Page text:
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Women naval dockyard workers in two 19th century dockyard towns: Chatham and Plymouth

Women naval dockyard workers in two 19th century dockyard towns: Chatham and Plymouth

Ryan, Joan (2011) Women naval dockyard workers in two 19th century dockyard towns: Chatham and Plymouth. MPhil thesis, University of Greenwich.

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Abstract

The study focuses on various aspects of the employment of women in the Royal Naval Dockyards of Chatham and Plymouth in the nineteenth century in order to enlarge the current body of knowledge about the lives of women workers. Through an examination of the history of the two towns and the impact of the dockyards on their inhabitants it is shown that distinctive communities evolved in these areas, with their particular version of a maritime heritage.

The dockyard workers studied here fit some but not all of the accepted theories about women’s employment, in particular that they illustrated the norms of gender-defined and very low paid work, while the differences are largely connected with their unusual position in an extremely large government organisation of longstanding, overwhelmingly dominated by male workers. Women were not employed to work alongside men in traditional dockyard crafts, but operated in specific areas. The reasons for the decisions to employ women in each case are examined, together with discussion of the developing technology associated with some of these decisions. The reasons are shown to vary, mainly between labour shortages and cost-cutting.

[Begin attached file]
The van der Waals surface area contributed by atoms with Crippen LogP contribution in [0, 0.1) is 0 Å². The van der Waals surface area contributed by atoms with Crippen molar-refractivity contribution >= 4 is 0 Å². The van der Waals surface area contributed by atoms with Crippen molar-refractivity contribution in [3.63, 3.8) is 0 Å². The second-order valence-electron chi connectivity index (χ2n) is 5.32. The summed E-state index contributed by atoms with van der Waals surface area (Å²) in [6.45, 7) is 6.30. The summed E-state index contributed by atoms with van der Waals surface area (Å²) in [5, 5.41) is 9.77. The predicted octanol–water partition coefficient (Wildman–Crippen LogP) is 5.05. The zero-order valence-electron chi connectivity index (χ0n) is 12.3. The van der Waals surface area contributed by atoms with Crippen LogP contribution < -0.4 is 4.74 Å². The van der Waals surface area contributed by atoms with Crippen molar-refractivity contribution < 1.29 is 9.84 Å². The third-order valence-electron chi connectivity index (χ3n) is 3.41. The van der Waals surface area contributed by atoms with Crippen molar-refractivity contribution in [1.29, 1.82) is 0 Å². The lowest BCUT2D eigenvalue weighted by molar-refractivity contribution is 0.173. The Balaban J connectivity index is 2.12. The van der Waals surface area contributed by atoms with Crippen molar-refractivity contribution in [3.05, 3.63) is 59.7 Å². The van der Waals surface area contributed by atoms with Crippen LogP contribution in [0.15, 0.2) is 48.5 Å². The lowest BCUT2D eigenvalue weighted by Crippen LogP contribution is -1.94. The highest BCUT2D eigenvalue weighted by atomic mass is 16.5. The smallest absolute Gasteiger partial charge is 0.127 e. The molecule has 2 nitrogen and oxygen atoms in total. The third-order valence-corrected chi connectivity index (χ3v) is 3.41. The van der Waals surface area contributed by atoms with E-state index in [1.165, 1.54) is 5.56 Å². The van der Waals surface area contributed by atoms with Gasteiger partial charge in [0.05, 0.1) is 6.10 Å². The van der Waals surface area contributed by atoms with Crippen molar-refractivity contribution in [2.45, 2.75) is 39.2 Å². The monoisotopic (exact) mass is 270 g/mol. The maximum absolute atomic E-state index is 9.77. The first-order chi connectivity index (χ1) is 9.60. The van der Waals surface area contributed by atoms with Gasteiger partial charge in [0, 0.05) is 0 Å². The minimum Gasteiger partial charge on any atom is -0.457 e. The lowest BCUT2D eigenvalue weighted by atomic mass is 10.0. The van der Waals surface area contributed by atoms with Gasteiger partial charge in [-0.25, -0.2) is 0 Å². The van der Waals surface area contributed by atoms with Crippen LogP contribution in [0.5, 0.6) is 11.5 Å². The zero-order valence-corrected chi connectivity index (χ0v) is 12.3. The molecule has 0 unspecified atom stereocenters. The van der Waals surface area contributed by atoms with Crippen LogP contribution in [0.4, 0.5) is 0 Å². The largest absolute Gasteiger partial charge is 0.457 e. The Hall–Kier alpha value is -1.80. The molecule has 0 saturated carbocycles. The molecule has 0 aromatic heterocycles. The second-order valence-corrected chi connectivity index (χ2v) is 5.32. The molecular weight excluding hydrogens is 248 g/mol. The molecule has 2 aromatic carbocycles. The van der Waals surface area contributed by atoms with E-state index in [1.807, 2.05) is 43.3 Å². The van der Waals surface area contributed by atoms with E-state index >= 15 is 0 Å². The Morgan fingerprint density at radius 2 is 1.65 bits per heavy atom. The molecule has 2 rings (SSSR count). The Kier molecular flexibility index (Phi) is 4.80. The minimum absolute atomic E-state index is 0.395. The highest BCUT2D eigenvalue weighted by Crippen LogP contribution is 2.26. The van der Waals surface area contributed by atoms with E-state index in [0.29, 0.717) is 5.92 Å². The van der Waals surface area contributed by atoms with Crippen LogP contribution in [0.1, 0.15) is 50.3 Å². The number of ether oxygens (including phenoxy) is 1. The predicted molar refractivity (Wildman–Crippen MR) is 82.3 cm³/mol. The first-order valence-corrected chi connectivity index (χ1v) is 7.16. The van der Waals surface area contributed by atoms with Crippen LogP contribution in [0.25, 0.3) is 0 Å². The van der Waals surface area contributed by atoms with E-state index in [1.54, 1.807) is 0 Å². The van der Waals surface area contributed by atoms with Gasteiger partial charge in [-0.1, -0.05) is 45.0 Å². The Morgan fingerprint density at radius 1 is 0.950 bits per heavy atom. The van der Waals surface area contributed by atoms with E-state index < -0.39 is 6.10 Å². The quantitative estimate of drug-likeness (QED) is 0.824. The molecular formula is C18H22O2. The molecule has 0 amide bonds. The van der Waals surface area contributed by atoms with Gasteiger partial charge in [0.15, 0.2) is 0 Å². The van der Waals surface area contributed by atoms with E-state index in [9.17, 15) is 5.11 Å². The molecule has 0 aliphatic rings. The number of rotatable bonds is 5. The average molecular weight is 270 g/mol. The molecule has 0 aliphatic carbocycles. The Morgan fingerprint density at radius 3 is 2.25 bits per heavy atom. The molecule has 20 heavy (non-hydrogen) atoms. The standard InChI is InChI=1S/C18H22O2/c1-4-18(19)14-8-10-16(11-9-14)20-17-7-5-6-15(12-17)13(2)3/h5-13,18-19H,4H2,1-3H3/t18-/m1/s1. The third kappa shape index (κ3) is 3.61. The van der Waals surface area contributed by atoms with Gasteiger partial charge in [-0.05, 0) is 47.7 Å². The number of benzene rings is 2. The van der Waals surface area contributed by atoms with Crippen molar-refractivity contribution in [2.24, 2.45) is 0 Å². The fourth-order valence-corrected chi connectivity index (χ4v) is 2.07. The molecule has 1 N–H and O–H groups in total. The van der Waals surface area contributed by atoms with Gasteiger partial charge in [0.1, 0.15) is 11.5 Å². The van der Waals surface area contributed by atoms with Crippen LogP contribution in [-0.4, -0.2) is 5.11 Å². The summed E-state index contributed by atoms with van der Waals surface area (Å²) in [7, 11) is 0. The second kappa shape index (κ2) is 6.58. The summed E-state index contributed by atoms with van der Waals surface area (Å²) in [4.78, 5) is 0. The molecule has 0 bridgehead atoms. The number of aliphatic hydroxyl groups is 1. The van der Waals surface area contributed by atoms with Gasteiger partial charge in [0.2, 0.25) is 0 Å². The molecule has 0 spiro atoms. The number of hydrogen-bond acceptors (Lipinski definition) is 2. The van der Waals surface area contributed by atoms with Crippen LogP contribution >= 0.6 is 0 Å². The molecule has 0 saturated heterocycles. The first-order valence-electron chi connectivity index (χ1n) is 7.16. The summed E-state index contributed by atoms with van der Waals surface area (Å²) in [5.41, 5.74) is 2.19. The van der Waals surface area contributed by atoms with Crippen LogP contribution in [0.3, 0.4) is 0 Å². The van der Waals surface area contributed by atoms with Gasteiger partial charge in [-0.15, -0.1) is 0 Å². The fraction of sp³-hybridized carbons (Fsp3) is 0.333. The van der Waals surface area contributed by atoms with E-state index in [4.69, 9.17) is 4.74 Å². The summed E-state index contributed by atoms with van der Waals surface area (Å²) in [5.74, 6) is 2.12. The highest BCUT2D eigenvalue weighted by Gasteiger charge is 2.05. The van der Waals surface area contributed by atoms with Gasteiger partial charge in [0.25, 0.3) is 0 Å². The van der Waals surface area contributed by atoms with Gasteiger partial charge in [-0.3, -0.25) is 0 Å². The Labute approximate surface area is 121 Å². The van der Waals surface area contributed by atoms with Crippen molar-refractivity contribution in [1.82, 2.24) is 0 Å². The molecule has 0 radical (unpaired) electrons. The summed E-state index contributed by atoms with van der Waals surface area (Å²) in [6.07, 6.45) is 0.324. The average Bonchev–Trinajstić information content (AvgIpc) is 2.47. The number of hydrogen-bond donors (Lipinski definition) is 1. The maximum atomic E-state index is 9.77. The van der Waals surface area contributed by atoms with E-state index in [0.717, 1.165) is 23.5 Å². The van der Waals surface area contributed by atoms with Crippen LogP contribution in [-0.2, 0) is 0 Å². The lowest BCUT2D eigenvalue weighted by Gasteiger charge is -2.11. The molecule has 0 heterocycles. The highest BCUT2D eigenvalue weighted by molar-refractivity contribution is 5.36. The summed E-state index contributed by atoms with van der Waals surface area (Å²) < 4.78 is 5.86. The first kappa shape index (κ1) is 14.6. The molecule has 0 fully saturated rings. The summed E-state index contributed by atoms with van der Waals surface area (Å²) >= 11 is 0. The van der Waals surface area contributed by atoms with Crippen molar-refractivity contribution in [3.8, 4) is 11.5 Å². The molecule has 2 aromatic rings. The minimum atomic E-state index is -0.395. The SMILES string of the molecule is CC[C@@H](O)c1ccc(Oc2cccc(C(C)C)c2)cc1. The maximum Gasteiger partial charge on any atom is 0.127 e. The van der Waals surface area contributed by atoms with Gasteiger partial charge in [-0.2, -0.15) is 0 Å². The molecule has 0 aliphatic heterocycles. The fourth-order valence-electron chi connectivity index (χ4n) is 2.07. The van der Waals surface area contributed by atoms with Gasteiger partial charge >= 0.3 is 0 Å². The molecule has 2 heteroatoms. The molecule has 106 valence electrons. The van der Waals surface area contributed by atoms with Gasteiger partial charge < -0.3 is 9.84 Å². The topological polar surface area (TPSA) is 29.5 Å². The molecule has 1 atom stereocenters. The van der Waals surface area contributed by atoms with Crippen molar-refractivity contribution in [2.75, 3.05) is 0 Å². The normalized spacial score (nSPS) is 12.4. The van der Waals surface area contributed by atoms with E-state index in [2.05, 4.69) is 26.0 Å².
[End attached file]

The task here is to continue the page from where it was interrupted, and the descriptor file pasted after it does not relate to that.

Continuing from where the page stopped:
Comparisons are made between working in commercial enterprises in rope making and in a government organisation particularly through the Report of a Royal Commission and some trades union records. The key features are size, modern equipment and labour relations.

Information has been gathered about the ages, addresses and family status of some of the women, and used to assess the composition and social position of this segment of the female workforce. It is concluded that long standing beliefs that the workforce consisted only of widows and orphans were misplaced and also that the ambivalent position of these women in their communities is further evidence of the fine gradations within the working class.

Item Type: Thesis (MPhil)
Uncontrolled Keywords: Royal Naval Dockyards, naval history, women workers, working class, Chatham, Plymouth
Subjects: D History General and Old World > DA Great Britain
V Naval Science > V Naval Science (General)
Pre-2014 Departments: Greenwich Maritime Institute
Last Modified: 27 Mar 2017 09:32
Selected for GREAT 2016: None
Selected for GREAT 2017: None
Selected for GREAT 2018: None
URI: http://gala.gre.ac.uk/id/eprint/7781

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